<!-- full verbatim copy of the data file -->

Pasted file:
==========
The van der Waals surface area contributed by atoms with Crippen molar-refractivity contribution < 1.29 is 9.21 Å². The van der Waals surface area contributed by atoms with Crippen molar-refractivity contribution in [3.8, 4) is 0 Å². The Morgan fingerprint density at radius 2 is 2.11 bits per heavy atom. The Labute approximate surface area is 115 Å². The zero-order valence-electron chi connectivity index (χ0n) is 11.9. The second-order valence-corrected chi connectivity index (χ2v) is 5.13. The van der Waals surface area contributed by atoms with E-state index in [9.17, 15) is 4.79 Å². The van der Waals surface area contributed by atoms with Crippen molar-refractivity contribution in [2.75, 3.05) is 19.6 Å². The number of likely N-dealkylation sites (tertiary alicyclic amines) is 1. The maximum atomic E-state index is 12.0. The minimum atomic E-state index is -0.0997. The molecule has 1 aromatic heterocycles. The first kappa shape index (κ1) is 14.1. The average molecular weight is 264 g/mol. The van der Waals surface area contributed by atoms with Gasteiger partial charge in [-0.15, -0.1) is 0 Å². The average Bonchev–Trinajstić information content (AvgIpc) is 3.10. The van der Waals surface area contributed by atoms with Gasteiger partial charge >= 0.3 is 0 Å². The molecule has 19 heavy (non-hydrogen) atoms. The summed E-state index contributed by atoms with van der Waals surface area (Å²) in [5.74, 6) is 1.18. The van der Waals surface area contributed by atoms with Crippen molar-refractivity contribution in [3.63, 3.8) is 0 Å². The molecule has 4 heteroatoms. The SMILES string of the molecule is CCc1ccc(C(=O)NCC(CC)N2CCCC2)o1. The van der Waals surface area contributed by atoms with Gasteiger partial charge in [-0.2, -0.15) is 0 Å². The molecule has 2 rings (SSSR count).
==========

The van der Waals surface area contributed by atoms with Crippen molar-refractivity contribution < 1.29 is 9.21 Å². The van der Waals surface area contributed by atoms with Crippen molar-refractivity contribution in [3.8, 4) is 0 Å². The Morgan fingerprint density at radius 2 is 2.11 bits per heavy atom. The Labute approximate surface area is 115 Å². The zero-order valence-electron chi connectivity index (χ0n) is 11.9. The second-order valence-corrected chi connectivity index (χ2v) is 5.13. The van der Waals surface area contributed by atoms with E-state index in [9.17, 15) is 4.79 Å². The van der Waals surface area contributed by atoms with Crippen molar-refractivity contribution in [2.75, 3.05) is 19.6 Å². The number of likely N-dealkylation sites (tertiary alicyclic amines) is 1. The maximum atomic E-state index is 12.0. The minimum atomic E-state index is -0.0997. The molecule has 1 aromatic heterocycles. The first kappa shape index (κ1) is 14.1. The average molecular weight is 264 g/mol. The van der Waals surface area contributed by atoms with Gasteiger partial charge in [-0.15, -0.1) is 0 Å². The average Bonchev–Trinajstić information content (AvgIpc) is 3.10. The van der Waals surface area contributed by atoms with Gasteiger partial charge >= 0.3 is 0 Å². The molecule has 19 heavy (non-hydrogen) atoms. The summed E-state index contributed by atoms with van der Waals surface area (Å²) in [5.74, 6) is 1.18. The van der Waals surface area contributed by atoms with Crippen molar-refractivity contribution in [3.63, 3.8) is 0 Å². The molecule has 4 heteroatoms. The SMILES string of the molecule is CCc1ccc(C(=O)NCC(CC)N2CCCC2)o1. The van der Waals surface area contributed by atoms with Gasteiger partial charge in [-0.2, -0.15) is 0 Å². The molecule has 2 rings (SSSR count).